Shields and Cooperman wrote an essay on brief prose in the recent Writer’s Chronicle: I published a brief response over at The Fiction Writers Review, suggesting that there may be more going on than Shields realises. It’s a fiesty mini-essay. Take a look!
If you haven’t discovered David Shields yet, he’s definitely worth reading. For the last couple of years, he has been waging a polemic against traditional forms of literature, the novel in particular.
His argument, as put forward in his 2010 bestseller, Reality Hunger, and his recent Writers Chronicle essay, co-authored with Elizabeth Cooperman, “Life is Short: Art is Shorter,” is that the novel no longer captures reality, nor interests readers, and that new forms of literature are needed: shorter, ambiguously fictional, more openly self-referential.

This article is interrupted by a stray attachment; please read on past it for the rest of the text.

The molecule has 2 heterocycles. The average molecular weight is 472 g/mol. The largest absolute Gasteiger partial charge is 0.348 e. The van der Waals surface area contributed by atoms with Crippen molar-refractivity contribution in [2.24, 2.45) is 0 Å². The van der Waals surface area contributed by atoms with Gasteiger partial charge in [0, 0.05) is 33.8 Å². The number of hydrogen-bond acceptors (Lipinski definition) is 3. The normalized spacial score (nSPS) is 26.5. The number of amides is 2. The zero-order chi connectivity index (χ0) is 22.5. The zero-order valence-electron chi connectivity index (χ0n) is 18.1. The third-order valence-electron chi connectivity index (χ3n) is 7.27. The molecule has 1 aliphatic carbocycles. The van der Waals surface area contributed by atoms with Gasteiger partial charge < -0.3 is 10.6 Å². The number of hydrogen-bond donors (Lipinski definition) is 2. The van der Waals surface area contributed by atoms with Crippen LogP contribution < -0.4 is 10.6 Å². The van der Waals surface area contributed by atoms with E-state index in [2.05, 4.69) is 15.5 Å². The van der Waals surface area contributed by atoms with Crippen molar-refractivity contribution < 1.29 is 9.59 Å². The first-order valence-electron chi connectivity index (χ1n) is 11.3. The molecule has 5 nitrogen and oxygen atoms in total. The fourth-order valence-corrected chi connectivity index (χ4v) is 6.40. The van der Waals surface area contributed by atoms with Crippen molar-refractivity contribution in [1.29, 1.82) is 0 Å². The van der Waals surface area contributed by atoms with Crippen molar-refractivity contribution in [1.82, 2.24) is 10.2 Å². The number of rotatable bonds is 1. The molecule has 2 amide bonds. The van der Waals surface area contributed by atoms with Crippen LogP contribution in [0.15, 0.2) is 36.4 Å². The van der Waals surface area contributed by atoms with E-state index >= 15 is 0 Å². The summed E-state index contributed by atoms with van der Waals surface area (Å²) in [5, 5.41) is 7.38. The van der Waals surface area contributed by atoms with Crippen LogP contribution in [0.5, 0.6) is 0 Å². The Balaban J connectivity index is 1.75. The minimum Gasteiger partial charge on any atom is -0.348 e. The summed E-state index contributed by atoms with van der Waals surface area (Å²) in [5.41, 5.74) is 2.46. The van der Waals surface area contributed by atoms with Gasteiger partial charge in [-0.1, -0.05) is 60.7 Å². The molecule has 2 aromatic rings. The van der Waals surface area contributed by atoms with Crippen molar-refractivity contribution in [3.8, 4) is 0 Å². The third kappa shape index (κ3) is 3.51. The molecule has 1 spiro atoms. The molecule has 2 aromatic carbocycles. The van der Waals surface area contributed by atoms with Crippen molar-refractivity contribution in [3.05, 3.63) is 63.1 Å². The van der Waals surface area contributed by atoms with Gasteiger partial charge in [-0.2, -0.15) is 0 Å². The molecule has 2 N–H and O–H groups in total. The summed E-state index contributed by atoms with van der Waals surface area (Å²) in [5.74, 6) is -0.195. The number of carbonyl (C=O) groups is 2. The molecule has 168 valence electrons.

Some of my reservations can be found in the FWR response piece; John Williams, in the New York Times, accurately captures some others in his review of Shields’s new book.
(The Writer’s Chronicle, published by AWP, is one of the major journals of record in the American creative writing industry—I read it for the essays and the classified ads (contests, calls for submission etc). This regular column will comment on some of the essays published in each issue. The essays are, sadly, readable online only by paid-up AWP members, so my commentaries will begin with an explanation of each essay’s main argument.)